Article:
In case you missed it.

Last week’s Zoom talk about Mary C. Euell and the Wilson Normal and Industrial Institute may be one of my most enjoyable to date. I never tire of sharing Mary Euell’s story, and this occasion was made extra-memorable by the presence in the audience of descendants or relatives of sisters S. Roberta and Grace Battle, who were two of teachers who resigned with Euell; of Samuel H. Vick, who spearheaded the establishment of the alternative school; and of Sarah Hines, another resigning teacher, and her husband Walter S. Hines, a businessman who served on the Industrial School’s board. After my presentation, there was a freewheeling question-and-answer session that touched on a broad range of East Wilson matters and ended only because the library staff had to go on home.

My thanks, as always, to Wilson County Public Library, for its support of local history and commitment to amplifying the stories of Wilson’s African-American community. (See this month’s exhibit near the circulation desk prepared by Adult Services Librarian Naija Speight.) Special thanks to Local History and Genealogy Librarian Tammy Medlin and Assistant Director/Adult Services Manager Amanda Gardner.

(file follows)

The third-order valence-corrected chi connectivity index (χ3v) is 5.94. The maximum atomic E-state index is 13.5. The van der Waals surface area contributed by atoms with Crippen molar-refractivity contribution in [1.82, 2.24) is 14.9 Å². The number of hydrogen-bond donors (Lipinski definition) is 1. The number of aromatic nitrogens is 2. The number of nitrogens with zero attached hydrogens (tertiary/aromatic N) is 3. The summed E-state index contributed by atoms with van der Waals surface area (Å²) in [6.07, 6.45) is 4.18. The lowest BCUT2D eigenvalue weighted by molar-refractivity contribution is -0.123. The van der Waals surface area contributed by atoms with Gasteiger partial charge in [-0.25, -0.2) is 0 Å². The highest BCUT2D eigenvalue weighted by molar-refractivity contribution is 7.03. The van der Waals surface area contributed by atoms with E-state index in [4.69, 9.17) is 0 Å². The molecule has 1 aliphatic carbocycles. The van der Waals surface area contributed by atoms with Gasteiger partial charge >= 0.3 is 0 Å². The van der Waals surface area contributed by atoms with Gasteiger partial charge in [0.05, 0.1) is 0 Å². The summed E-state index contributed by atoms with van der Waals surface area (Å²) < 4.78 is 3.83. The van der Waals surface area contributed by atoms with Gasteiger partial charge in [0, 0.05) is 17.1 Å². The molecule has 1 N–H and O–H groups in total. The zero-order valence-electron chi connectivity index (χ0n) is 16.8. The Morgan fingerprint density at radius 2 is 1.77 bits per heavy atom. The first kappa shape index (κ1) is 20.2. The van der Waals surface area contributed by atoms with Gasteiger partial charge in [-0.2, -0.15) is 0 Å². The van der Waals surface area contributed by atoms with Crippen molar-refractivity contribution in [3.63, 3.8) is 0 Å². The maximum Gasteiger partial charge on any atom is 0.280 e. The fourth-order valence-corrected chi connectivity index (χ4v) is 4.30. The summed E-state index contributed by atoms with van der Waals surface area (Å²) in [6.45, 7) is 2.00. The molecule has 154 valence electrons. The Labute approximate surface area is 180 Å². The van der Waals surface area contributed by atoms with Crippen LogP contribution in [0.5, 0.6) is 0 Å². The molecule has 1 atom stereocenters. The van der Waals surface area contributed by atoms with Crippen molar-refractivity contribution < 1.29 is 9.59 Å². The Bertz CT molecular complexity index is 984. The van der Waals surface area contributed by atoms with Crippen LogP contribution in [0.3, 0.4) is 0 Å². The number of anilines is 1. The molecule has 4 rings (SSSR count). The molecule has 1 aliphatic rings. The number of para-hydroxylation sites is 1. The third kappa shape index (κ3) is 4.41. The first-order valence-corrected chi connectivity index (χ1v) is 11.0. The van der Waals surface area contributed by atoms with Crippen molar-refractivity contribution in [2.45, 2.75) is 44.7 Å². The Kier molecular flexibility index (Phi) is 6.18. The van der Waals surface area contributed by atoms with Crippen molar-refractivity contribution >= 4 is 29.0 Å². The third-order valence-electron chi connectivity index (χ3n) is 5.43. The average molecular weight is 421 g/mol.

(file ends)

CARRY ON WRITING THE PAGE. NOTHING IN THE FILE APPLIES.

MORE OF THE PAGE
4 comments

  1. Excellent presentation about Miss Mary Euell and the establishment of the Wilson Normal and Industrial Institute.

  2. Sorry I missed it! I love reading the stories you post regarding Black history in Wilson. Unfortunately, without the wealth of information you have posted, many like myself, would have never known of the contributions our people made to Wilson.

    Are Zoom calls open to the public? If so, when is the next one scheduled? Please feel free to email me with this information.

    Thank you!

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